"The benefits of early identification are widely recognised - identifying need at the earliest point and then making effective provision improves long-term outcomes for the child or young person."
(6.14 SEND Code of Practice, 2014)
A pupil has SEND where their learning difficulty or disability calls for special educational provision, namely provision different to or additional to that normally available to pupils of the same age.
Teachers/practitioners are responsible and accountable for the progress and development of the pupils in their class. High quality teaching, differentiated for individuals, is the first step in responding to pupils who have or may have SEND. As such, all staff at Biggleswade Academy are required to identify and address the SEND needs of pupils. Early identification is to work out what action the school needs to take, not to fit a pupil into a category.
If a Form Tutor has initial concerns regarding a pupil, they are required to complete an 'Initial Concerns Form' and E-mail it to the SEND Department documenting what they have already provided for the pupil in the way of high quality inclusive teaching. The SENDCo will review all documentation and evidence before deciding on a plan of action.
A Graduated Approach to SEND Support (Assess, Plan, Do and Review)
All pupils will have access to a broad and balanced curriculum. Teachers will set high expectations for every pupil, whatever their prior attainment. Teachers will then use appropriate assessment to set targets which will be deliberately ambitious.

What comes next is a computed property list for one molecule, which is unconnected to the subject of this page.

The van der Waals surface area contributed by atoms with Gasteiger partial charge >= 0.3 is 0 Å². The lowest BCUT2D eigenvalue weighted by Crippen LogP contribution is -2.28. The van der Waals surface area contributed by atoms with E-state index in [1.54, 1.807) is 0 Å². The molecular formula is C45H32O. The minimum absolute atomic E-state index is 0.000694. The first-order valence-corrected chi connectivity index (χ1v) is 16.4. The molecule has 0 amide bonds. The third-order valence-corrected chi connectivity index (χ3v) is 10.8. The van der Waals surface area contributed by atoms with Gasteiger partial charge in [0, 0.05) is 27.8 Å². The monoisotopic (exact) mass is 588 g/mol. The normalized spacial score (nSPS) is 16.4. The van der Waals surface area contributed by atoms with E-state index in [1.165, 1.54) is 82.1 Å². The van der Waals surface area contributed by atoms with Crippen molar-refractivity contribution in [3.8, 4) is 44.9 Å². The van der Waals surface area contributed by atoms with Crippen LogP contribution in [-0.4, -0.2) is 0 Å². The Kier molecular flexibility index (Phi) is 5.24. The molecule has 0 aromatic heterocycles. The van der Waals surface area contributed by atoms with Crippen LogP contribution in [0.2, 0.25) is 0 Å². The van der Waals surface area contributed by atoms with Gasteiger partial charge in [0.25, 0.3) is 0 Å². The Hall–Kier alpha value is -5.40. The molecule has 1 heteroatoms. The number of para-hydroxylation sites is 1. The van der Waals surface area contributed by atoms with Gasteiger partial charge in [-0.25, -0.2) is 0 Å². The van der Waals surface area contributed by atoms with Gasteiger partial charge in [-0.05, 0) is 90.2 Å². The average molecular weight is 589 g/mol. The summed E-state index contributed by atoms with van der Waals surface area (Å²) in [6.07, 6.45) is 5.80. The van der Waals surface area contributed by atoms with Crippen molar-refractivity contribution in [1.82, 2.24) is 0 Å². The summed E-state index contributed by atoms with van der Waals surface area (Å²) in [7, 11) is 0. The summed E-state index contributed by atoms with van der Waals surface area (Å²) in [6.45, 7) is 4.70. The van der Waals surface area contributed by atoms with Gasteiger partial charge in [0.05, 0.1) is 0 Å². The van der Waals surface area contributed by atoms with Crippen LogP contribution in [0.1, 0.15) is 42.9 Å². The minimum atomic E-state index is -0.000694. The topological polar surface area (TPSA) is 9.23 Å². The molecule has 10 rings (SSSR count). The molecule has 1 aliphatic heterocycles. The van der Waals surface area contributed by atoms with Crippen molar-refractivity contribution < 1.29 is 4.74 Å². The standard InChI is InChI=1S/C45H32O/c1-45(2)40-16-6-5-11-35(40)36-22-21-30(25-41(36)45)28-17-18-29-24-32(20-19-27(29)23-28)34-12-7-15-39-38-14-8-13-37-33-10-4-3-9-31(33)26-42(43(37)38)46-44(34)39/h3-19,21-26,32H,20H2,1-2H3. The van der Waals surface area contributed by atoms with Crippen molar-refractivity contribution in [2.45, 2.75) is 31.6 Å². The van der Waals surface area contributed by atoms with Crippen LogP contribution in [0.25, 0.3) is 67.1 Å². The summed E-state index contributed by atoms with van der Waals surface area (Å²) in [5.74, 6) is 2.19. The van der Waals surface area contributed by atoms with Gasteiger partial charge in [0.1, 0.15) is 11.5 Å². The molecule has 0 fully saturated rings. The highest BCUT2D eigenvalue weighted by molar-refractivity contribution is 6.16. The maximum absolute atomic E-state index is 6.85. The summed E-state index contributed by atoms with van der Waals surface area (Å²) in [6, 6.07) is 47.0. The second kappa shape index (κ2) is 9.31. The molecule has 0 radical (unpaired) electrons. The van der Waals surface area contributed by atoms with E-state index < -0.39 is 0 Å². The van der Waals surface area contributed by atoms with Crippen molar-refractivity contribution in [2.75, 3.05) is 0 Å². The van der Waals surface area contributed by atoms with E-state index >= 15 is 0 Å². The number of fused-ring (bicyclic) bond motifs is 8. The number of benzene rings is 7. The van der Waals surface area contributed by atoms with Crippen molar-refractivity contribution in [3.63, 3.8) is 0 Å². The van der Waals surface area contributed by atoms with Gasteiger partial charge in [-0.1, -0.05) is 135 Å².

Teachers will assess each pupil's current skills using the 'I Can' statements set our for each year group from the Early Years Foundation Stage to Year 8.
Regular formative assessments will be made for all pupils and this will identify pupils making progress or less than expected progress given their age and individual circumstances.
Staff will continually assess, plan, do and review.
This cyclical process enables academy staff to continually reflect on the strategies used to meet the needs of the pupils.
If a pupil is identified as having SEND by using the criteria set out in the 'Graduated Approach', they will be placed on the appropriate stage (Stage 1 or Stage 2) in accordance with the 'Central Bedfordshire's Guidance SEND 5-16: A Graduated Approach' and placed on the Academy's SEND Register. The Academy will take action to remove any barriers to learning and put effective special educational provision in place. A SEND Support Plan will be used to record all provision and support for pupils on Stage 1 and 2 or those pupils who have an Education Health Care Plan (EHCP).
Where a potential special educational need has been identified, the teacher or subject teacher will be at the heart of the graduated approach, driving the movement around the four stages of action supported by the Academy's SEND Co and, where appropriate, other specialist staff.
Pupils will only be identified as having SEND if they do not make adequate progress once they have had all the interventions/adjustments and high quality personalised teaching.